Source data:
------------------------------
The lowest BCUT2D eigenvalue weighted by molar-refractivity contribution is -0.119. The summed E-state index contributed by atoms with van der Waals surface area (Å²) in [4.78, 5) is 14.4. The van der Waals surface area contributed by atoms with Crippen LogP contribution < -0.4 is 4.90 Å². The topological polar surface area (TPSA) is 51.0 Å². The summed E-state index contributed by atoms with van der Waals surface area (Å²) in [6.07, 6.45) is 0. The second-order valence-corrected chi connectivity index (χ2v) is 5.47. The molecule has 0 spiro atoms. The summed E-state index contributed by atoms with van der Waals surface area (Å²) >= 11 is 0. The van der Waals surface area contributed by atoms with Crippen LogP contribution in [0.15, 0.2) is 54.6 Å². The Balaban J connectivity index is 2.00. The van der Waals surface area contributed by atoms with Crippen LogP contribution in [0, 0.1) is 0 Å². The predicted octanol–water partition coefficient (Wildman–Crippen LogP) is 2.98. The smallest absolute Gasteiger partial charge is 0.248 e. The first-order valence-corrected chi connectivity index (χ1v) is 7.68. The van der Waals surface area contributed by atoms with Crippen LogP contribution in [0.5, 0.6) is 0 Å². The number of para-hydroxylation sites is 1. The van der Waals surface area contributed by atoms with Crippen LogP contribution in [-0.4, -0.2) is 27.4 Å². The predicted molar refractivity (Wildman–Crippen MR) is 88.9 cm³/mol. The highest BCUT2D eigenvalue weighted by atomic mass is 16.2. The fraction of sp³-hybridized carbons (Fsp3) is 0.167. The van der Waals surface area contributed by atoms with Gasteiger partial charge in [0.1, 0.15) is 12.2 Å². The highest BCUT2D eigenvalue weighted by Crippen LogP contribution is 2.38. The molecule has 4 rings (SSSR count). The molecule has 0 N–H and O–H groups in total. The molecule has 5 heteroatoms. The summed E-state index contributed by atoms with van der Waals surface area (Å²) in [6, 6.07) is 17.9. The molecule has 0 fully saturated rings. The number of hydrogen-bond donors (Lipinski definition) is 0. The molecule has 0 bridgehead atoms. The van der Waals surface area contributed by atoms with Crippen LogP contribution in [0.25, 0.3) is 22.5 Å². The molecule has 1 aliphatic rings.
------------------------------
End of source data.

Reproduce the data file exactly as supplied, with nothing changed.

The lowest BCUT2D eigenvalue weighted by molar-refractivity contribution is -0.119. The summed E-state index contributed by atoms with van der Waals surface area (Å²) in [4.78, 5) is 14.4. The van der Waals surface area contributed by atoms with Crippen LogP contribution < -0.4 is 4.90 Å². The topological polar surface area (TPSA) is 51.0 Å². The summed E-state index contributed by atoms with van der Waals surface area (Å²) in [6.07, 6.45) is 0. The second-order valence-corrected chi connectivity index (χ2v) is 5.47. The molecule has 0 spiro atoms. The summed E-state index contributed by atoms with van der Waals surface area (Å²) >= 11 is 0. The van der Waals surface area contributed by atoms with Crippen LogP contribution in [0.15, 0.2) is 54.6 Å². The Balaban J connectivity index is 2.00. The van der Waals surface area contributed by atoms with Crippen LogP contribution in [0, 0.1) is 0 Å². The predicted octanol–water partition coefficient (Wildman–Crippen LogP) is 2.98. The smallest absolute Gasteiger partial charge is 0.248 e. The first-order valence-corrected chi connectivity index (χ1v) is 7.68. The van der Waals surface area contributed by atoms with Crippen LogP contribution in [0.5, 0.6) is 0 Å². The number of para-hydroxylation sites is 1. The van der Waals surface area contributed by atoms with Crippen LogP contribution in [-0.4, -0.2) is 27.4 Å². The predicted molar refractivity (Wildman–Crippen MR) is 88.9 cm³/mol. The highest BCUT2D eigenvalue weighted by atomic mass is 16.2. The fraction of sp³-hybridized carbons (Fsp3) is 0.167. The van der Waals surface area contributed by atoms with Gasteiger partial charge in [0.1, 0.15) is 12.2 Å². The highest BCUT2D eigenvalue weighted by Crippen LogP contribution is 2.38. The molecule has 4 rings (SSSR count). The molecule has 0 N–H and O–H groups in total. The molecule has 5 heteroatoms. The summed E-state index contributed by atoms with van der Waals surface area (Å²) in [6, 6.07) is 17.9. The molecule has 0 fully saturated rings. The number of hydrogen-bond donors (Lipinski definition) is 0. The molecule has 0 bridgehead atoms. The van der Waals surface area contributed by atoms with Crippen LogP contribution in [0.25, 0.3) is 22.5 Å². The molecule has 1 aliphatic rings.